My Town

Coach Phillip Fulmer’s Knoxville, Tennessee

The Volunteers’ former coach and current athletic director on the must-visit spots in a city he’s called home for decades

photo: Tennessee Athletics/UTsports.com

The University of Tennessee campus and Neyland Stadium in Knoxville.

photo: Tennessee Athletics/UTsports.com

Phillip Fulmer, athletic director at the University of Tennessee.

Phillip Fulmer is a devoted grandfather, an avid gardener, a beekeeper, and a fan of motorcycles. He’s also a household name in college football, and one of the most recognizable faces in Knoxville, Tennessee. A native of the Volunteer State—Fulmer grew up in Winchester—Fulmer joined the University of Tennessee football team in 1968 as an offensive guard, and made the Knoxville area a more permanent home in 1980, when he returned to the school as the Vols’ offensive line coach. Fulmer was appointed head coach in ’92 and led the Vols for 13 seasons, amassing more wins than almost any coach in Tennessee history and clinching a national title in ’98.

With so much time spent in the rising Southern food city, UT’s former coach and current athletic director is an expert on planning a Knoxville to-do list—even if he himself wasn’t so keen on picking favorites. “You’re gonna get me in trouble with all my friends here,” he says with a laugh. Of course, there’s little debate about where he’d send an out-of-towner first: “They’ve got to come on the UT campus, from Ayres Hall to the stadium to Pat Summitt Plaza,” he says. “That’s just a great walk.” We asked the college football great where else in Knoxville he’d recommend—and he came back with some classics.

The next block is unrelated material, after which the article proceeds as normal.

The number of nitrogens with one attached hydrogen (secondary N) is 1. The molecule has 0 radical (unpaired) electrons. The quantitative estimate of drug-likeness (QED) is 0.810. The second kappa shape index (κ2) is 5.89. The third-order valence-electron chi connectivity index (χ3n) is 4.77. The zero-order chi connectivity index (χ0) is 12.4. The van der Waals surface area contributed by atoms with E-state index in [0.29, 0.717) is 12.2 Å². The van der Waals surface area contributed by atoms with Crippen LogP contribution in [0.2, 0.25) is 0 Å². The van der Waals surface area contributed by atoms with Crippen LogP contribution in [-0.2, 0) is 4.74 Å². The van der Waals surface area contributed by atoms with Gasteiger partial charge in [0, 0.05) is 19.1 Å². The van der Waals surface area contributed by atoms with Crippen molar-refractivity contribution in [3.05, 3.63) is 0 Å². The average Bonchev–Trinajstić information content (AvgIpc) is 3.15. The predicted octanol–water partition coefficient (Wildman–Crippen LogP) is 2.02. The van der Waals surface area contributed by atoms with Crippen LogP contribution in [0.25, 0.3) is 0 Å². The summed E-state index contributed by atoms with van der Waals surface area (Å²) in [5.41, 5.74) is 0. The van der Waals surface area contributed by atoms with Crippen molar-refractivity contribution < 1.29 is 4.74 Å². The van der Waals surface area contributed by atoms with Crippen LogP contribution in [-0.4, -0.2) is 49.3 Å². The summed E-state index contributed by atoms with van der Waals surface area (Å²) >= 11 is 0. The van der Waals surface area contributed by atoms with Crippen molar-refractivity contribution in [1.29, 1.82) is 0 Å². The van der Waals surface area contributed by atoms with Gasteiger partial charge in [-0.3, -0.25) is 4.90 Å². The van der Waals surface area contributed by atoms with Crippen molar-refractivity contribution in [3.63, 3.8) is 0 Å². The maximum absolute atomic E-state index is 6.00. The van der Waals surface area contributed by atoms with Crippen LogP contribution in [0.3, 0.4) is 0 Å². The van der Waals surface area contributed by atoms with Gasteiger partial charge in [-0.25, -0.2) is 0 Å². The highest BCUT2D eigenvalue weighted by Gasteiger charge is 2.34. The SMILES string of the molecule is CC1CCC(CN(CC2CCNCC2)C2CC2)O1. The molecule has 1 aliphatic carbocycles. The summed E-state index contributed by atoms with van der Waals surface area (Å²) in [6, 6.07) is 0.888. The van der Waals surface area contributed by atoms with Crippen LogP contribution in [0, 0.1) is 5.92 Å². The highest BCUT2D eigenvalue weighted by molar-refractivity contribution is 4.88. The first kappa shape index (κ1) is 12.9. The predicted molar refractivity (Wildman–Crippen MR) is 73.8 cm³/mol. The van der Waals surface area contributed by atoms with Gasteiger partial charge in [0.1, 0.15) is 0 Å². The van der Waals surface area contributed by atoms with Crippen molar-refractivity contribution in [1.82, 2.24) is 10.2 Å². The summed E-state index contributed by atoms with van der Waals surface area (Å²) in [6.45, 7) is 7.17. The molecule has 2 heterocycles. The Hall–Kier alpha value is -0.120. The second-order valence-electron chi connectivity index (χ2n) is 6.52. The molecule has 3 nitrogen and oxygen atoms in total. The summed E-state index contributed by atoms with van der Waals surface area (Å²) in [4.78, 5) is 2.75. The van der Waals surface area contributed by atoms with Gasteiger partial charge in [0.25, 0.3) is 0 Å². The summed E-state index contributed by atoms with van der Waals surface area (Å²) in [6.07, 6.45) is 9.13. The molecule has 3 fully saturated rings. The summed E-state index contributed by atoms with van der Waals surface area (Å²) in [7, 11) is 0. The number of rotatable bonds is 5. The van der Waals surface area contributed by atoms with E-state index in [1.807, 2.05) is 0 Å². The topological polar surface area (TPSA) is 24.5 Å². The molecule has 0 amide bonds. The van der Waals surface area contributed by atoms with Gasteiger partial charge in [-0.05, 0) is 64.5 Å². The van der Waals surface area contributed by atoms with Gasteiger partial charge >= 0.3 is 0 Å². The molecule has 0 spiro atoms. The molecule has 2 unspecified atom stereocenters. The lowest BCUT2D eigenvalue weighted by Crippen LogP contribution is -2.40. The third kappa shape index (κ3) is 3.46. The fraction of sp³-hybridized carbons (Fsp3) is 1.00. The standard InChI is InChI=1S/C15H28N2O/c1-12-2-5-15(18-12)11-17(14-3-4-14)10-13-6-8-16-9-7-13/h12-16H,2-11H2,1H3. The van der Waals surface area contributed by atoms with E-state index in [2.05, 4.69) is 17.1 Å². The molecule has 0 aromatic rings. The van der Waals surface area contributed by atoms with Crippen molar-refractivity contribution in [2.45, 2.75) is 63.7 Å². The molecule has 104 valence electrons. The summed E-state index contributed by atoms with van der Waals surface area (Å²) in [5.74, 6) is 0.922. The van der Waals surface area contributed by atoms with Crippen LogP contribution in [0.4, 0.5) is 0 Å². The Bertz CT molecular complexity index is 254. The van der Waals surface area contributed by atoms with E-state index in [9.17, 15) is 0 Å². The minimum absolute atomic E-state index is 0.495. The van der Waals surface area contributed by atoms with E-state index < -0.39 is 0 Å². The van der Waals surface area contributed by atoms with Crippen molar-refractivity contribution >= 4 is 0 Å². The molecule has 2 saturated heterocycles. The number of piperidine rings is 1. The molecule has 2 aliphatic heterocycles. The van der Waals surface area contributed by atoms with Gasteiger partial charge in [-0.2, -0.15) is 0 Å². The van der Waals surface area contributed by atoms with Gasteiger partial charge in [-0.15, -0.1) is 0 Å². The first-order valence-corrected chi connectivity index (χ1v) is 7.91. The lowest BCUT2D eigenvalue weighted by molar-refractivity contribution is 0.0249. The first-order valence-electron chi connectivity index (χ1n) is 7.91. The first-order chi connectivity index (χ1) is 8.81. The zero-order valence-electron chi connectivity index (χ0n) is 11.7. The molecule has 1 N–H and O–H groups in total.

photo: Tennessee Athletics/UTsports.com

From left: Fulmer as a student athlete; Fulmer during his time as head coach.


Rise and Dine: Fulmer’s breakfast recs are all about location. “If you live close to campus, it’s Long’s Drug Store. If you’re downtown, it’s Pete’s. And if you’re out west, it’s Sami’s.” All three offer traditional Southern breakfast fare, and the menus are simple and affordable. But that’s just the half of it. “They’re meeting and gathering places for people,” Fulmer says. “They’re comfortable, and of course all of them are locally owned—the owner’ll come out and visit with you. They’re just good, home kind of places.”

Saturday is breakfast all day! #breakfastallday #knoxville #downtownknoxville #breakfast #petespics

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Browse Market Square: “Downtown Knoxville has really changed, particularly the Market Square area,” says Fulmer. The downtown block between Wall and Union Avenues has been a gathering place since the 1850s, when it held a market house for local farmers to sell their goods. Now, it’s an open-air pedestrian square complete with shopping, food, and events, like farmers markets and festivals. “There are some great restaurants down there—the Oliver Hotel and its restaurant, Oliver Royale, are fabulous, the Lonesome Dove is exceptional—and there are concerts and movies. It’s a great people-watching place, too.”